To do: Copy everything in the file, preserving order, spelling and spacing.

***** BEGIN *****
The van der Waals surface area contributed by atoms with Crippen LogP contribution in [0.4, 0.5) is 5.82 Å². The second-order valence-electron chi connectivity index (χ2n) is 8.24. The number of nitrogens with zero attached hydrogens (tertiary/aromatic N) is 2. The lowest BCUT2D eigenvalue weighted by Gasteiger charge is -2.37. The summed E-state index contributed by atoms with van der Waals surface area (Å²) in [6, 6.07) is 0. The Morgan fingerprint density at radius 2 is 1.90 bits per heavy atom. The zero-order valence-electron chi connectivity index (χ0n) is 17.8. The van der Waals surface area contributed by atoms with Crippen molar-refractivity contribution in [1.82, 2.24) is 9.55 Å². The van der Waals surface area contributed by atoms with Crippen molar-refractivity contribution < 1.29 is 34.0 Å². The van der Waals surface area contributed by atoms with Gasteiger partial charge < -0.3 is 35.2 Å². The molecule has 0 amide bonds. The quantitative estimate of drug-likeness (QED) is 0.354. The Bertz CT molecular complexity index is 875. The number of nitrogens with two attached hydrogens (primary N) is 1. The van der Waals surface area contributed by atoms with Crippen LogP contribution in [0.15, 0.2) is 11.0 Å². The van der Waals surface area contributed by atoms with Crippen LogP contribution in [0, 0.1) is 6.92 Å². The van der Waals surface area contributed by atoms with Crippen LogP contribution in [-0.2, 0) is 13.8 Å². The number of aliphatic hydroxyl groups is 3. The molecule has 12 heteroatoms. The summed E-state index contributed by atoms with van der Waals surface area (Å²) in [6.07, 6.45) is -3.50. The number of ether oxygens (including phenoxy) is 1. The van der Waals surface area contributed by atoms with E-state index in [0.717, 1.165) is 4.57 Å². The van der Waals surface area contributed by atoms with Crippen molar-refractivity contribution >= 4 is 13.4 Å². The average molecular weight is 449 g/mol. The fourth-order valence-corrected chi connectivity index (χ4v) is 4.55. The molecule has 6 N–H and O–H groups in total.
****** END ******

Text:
The van der Waals surface area contributed by atoms with Crippen LogP contribution in [0.4, 0.5) is 5.82 Å². The second-order valence-electron chi connectivity index (χ2n) is 8.24. The number of nitrogens with zero attached hydrogens (tertiary/aromatic N) is 2. The lowest BCUT2D eigenvalue weighted by Gasteiger charge is -2.37. The summed E-state index contributed by atoms with van der Waals surface area (Å²) in [6, 6.07) is 0. The Morgan fingerprint density at radius 2 is 1.90 bits per heavy atom. The zero-order valence-electron chi connectivity index (χ0n) is 17.8. The van der Waals surface area contributed by atoms with Crippen molar-refractivity contribution in [1.82, 2.24) is 9.55 Å². The van der Waals surface area contributed by atoms with Crippen molar-refractivity contribution < 1.29 is 34.0 Å². The van der Waals surface area contributed by atoms with Gasteiger partial charge < -0.3 is 35.2 Å². The molecule has 0 amide bonds. The quantitative estimate of drug-likeness (QED) is 0.354. The Bertz CT molecular complexity index is 875. The number of nitrogens with two attached hydrogens (primary N) is 1. The van der Waals surface area contributed by atoms with Crippen LogP contribution in [0.15, 0.2) is 11.0 Å². The van der Waals surface area contributed by atoms with Crippen LogP contribution in [0, 0.1) is 6.92 Å². The van der Waals surface area contributed by atoms with Crippen LogP contribution in [-0.2, 0) is 13.8 Å². The number of aliphatic hydroxyl groups is 3. The molecule has 12 heteroatoms. The summed E-state index contributed by atoms with van der Waals surface area (Å²) in [6.07, 6.45) is -3.50. The number of ether oxygens (including phenoxy) is 1. The van der Waals surface area contributed by atoms with E-state index in [0.717, 1.165) is 4.57 Å². The van der Waals surface area contributed by atoms with Crippen molar-refractivity contribution >= 4 is 13.4 Å². The average molecular weight is 449 g/mol. The fourth-order valence-corrected chi connectivity index (χ4v) is 4.55. The molecule has 6 N–H and O–H groups in total.